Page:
Does Religion Matter? Muslim Jihadists, Christian Warriors & Religious Legitimacy during the Maluku Mayhem


Location: C103 Hesburgh Center


Sumanto Al Qurtuby

Visiting Research Fellow, Kroc Institute for International Peace Studies

Following Indonesian President Suharto’s resignation in May 1998, the archipelago experienced a series of sectarian conflicts, ethno-religious violence, and riots. Of all the communal conflicts that exploded in post-Suharto Indonesia, the Maluku upheavals in eastern Indonesia were the most disastrous, resulting in tens of thousands of deaths and thousands of injuries. About a third to half of the population was displaced, and countless properties were burnt down.

In the mid-2,000s, after thousands of Java-based militias came to Maluku, the conflict was transformed into a deadly large-scale war. The commanders of the Muslim jihadist groups described the Maluku strife as a holy war against the “evil efforts” of a U.S.-led Zionist-cum-Christian conspiracy. Moreover, some elites of the Maluku radical Christian groups depicted the violence in a similar bipolar manner, blaming state-backed policies that favored Muslim groups for the Christians’ loss of control over local cultural, political, and economic resources.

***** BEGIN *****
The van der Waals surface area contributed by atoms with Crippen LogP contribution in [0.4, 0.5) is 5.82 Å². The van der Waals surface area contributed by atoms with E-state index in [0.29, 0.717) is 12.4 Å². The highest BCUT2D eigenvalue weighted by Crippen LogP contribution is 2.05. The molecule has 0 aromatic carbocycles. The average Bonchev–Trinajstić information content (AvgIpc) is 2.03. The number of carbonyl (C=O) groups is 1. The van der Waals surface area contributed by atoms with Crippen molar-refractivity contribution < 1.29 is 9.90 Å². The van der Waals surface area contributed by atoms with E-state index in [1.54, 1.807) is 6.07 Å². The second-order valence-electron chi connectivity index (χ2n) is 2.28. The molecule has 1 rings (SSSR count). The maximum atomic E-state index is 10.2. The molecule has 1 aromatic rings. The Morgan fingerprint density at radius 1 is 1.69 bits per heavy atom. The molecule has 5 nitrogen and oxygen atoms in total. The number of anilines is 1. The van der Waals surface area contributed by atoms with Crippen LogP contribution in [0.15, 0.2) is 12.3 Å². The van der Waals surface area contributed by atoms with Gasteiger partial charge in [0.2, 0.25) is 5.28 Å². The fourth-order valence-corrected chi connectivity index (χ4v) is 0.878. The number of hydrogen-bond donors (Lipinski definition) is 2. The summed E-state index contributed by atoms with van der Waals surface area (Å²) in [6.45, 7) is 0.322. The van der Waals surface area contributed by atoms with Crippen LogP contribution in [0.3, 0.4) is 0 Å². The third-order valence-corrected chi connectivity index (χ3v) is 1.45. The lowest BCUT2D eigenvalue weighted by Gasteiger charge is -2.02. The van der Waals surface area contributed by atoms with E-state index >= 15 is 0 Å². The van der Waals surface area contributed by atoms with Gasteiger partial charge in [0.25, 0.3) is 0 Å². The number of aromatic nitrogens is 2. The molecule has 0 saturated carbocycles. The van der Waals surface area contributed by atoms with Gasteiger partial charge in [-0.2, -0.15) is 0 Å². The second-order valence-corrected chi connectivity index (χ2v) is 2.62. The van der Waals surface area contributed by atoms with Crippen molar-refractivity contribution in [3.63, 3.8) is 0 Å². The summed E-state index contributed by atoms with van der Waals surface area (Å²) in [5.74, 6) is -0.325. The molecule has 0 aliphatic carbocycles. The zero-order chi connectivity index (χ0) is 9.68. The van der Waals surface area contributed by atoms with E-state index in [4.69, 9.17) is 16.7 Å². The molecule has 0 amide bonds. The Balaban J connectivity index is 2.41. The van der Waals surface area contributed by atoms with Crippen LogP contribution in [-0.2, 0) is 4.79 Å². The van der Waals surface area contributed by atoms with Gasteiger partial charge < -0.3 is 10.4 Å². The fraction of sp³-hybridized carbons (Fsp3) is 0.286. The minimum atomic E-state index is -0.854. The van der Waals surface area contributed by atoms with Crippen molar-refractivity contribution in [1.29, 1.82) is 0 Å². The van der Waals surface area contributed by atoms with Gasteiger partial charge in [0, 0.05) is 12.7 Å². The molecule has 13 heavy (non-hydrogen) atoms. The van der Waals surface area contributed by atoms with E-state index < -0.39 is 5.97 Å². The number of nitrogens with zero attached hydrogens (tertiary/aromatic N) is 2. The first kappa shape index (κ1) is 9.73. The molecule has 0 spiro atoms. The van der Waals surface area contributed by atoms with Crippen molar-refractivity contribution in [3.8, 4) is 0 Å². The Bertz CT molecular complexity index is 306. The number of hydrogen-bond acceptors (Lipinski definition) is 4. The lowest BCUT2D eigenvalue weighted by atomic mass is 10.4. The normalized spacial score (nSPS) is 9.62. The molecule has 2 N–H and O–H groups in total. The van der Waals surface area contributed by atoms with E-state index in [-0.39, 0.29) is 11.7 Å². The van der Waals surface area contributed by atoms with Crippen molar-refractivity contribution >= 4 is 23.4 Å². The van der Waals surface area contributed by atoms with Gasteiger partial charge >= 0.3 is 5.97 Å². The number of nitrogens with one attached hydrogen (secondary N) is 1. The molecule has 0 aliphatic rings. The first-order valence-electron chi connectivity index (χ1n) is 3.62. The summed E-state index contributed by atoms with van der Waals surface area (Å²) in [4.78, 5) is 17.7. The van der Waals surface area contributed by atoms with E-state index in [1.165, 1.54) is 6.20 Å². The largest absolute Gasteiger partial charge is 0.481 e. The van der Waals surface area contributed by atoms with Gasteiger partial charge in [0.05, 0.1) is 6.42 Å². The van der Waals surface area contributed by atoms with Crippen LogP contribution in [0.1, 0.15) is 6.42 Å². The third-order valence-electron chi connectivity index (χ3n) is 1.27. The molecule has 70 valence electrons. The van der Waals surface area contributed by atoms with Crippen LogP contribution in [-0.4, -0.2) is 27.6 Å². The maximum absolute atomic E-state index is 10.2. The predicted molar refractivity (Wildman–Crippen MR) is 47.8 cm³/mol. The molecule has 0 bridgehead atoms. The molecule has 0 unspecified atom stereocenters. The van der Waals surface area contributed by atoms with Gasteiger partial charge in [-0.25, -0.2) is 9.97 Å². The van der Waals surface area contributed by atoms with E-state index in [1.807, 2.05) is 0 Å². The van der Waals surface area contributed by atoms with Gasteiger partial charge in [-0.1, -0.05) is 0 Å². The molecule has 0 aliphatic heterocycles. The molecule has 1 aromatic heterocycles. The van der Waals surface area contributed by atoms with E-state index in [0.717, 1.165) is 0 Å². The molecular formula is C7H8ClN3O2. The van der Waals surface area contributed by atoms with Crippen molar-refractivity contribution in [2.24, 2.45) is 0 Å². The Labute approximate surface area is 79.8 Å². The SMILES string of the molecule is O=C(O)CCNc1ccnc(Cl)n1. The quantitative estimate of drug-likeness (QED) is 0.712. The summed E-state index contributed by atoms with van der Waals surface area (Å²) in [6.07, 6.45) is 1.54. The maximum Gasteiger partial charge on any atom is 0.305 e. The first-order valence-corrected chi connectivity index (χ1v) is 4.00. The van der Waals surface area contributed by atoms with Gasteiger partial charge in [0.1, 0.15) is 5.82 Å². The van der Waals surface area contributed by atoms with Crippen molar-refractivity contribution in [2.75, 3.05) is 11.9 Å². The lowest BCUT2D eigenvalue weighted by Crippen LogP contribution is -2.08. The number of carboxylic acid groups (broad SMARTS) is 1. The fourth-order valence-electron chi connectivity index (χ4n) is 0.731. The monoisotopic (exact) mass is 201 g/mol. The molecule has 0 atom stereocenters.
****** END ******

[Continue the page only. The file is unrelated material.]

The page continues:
Sumanto spent 14 months conducting ethnographic fieldwork in the conflict zone of Ambon, the provincial capital of Maluku, from 2010 to 2011. In this lecture, he will examine how religious identities, teachings, doctrines, symbols, discourses, organizations and networks — from both Islam and Christianity — became among the contributing factors of the Maluku wars.

In particular, he will focus on the complex roles played by Maluku’s and Ambon’s local religious actors, especially the religious militias, in initiating and intensifying the mass violence. He will highlight how Maluku militant religious leaders framed the violence and recruited and mobilized the masses in the combat zone, and how the local ordinary religious militias portrayed the wars and transformed their everyday experience. Finally, he will analyze the factors that contributed to the militancy and radicalism of the Muslim and Christian militias engaged in the warfare.   

Sumanto is a cultural anthropologist who defended his doctoral dissertation at Boston University in spring 2012. At the Kroc Institute, he is developing his current research project: “Christian-Muslim Conflict and the Search for Postwar Peacebuilding on the Island of Ambon, Eastern Indonesia.”